For instance, an Importer Security Filing (ISF) a.k.a. 10+2 must be filed a minimum of 24 hours prior to the loading of the product for all merchandise arriving in the U.S. by ocean vessel. Not doing so timely and in advance could result in costly penalties and shipment delays for your company.
Understanding your Incoterms
You and your supplier will agree upon Incoterms, which will determine at what point the responsibility of the shipment changes hands from the supplier to you. In many cases, we recommend Ex-Works (EXW) or Free on Board (FOB), but advanced discussions with your 3PL provider and Customs broker can guide you through negotiations with your supplier.
While somewhat confusing, Incoterms are designed to mitigate issues of responsibility when it comes to carriage, risks, and costs, thereby creating a more clear understanding for all parties involved. Here's an easy Incoterms infographic to help you understand each rule and the transfer of responsibility.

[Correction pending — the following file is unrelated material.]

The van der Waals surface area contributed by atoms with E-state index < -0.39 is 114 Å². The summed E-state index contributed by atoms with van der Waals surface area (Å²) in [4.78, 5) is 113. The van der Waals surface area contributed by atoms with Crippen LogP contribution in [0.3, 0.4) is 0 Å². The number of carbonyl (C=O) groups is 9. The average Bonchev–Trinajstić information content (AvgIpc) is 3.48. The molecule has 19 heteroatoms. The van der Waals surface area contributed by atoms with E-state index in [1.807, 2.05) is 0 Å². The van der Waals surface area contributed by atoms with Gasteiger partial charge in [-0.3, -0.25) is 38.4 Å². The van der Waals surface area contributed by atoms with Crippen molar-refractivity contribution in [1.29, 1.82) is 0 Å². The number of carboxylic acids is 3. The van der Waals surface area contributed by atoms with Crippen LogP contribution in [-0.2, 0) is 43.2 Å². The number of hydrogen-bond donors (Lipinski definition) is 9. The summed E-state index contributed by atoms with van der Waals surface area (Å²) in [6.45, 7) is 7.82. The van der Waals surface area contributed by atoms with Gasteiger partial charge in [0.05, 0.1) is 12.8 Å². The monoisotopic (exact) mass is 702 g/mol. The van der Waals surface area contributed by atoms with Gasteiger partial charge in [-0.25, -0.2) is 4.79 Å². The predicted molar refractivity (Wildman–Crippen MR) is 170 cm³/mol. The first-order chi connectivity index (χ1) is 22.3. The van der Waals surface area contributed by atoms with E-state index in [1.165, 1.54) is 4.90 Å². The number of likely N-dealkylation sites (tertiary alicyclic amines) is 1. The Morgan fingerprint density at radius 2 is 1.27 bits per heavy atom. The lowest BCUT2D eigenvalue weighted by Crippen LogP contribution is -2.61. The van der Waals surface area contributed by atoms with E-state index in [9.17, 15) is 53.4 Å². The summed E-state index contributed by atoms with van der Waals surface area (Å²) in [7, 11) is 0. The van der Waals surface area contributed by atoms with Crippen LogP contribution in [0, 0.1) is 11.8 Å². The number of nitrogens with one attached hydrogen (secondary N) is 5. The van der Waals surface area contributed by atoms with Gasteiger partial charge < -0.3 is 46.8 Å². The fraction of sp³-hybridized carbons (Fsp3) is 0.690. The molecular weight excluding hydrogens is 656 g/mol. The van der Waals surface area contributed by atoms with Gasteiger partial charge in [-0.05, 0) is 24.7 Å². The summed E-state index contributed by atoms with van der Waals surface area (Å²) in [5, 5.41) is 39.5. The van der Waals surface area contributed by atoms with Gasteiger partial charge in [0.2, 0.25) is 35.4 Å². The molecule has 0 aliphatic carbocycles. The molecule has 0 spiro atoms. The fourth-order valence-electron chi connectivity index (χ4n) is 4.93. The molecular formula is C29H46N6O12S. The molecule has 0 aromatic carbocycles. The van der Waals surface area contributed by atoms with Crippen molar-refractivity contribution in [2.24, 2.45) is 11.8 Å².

When all parties are clear and understand the Incoterms, communications between suppliers and buyers relationships are more cohesive.
Sourcing and Quality
You recognize that the quality of the product is essential, you wouldn't want a bad product because then you risk losing customers, money, and your reputation! No one is in it for that.
Your customers want a quality product, so how do you plan to collaborate with your supplier to ensure your goods meet top quality standards? You might consider if your merchandise is a toy, the Participating Government Agencies (PGAs) regulations that you'll need to comply with for importing.